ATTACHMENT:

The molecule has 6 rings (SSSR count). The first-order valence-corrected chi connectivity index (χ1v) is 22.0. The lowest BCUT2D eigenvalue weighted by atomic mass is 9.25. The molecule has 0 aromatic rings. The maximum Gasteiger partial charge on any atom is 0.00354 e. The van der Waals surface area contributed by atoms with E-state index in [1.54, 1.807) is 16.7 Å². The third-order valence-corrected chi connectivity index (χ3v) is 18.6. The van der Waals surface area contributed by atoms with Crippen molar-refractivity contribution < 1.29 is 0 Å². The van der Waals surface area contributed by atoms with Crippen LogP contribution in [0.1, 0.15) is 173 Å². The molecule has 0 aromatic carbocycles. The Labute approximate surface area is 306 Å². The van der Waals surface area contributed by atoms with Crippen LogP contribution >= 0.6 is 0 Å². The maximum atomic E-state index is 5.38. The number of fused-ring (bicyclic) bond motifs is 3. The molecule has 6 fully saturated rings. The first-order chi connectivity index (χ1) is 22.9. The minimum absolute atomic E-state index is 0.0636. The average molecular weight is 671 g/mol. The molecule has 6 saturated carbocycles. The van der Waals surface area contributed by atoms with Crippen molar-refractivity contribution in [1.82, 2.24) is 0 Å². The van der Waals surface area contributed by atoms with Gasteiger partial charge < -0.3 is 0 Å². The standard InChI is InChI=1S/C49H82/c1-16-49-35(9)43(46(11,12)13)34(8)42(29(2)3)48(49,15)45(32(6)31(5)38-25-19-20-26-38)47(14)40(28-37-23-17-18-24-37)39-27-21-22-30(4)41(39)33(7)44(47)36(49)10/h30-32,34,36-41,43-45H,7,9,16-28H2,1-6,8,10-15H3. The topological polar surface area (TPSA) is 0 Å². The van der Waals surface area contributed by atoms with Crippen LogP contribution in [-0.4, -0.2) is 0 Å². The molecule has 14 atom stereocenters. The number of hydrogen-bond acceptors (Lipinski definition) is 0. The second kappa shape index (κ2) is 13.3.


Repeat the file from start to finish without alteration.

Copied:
The molecule has 6 rings (SSSR count). The first-order valence-corrected chi connectivity index (χ1v) is 22.0. The lowest BCUT2D eigenvalue weighted by atomic mass is 9.25. The molecule has 0 aromatic rings. The maximum Gasteiger partial charge on any atom is 0.00354 e. The van der Waals surface area contributed by atoms with E-state index in [1.54, 1.807) is 16.7 Å². The third-order valence-corrected chi connectivity index (χ3v) is 18.6. The van der Waals surface area contributed by atoms with Crippen molar-refractivity contribution < 1.29 is 0 Å². The van der Waals surface area contributed by atoms with Crippen LogP contribution in [0.1, 0.15) is 173 Å². The molecule has 0 aromatic carbocycles. The Labute approximate surface area is 306 Å². The van der Waals surface area contributed by atoms with Crippen LogP contribution >= 0.6 is 0 Å². The maximum atomic E-state index is 5.38. The number of fused-ring (bicyclic) bond motifs is 3. The molecule has 6 fully saturated rings. The first-order chi connectivity index (χ1) is 22.9. The minimum absolute atomic E-state index is 0.0636. The average molecular weight is 671 g/mol. The molecule has 6 saturated carbocycles. The van der Waals surface area contributed by atoms with Crippen molar-refractivity contribution in [1.82, 2.24) is 0 Å². The van der Waals surface area contributed by atoms with Gasteiger partial charge < -0.3 is 0 Å². The standard InChI is InChI=1S/C49H82/c1-16-49-35(9)43(46(11,12)13)34(8)42(29(2)3)48(49,15)45(32(6)31(5)38-25-19-20-26-38)47(14)40(28-37-23-17-18-24-37)39-27-21-22-30(4)41(39)33(7)44(47)36(49)10/h30-32,34,36-41,43-45H,7,9,16-28H2,1-6,8,10-15H3. The topological polar surface area (TPSA) is 0 Å². The van der Waals surface area contributed by atoms with Crippen LogP contribution in [-0.4, -0.2) is 0 Å². The molecule has 14 atom stereocenters. The number of hydrogen-bond acceptors (Lipinski definition) is 0. The second kappa shape index (κ2) is 13.3.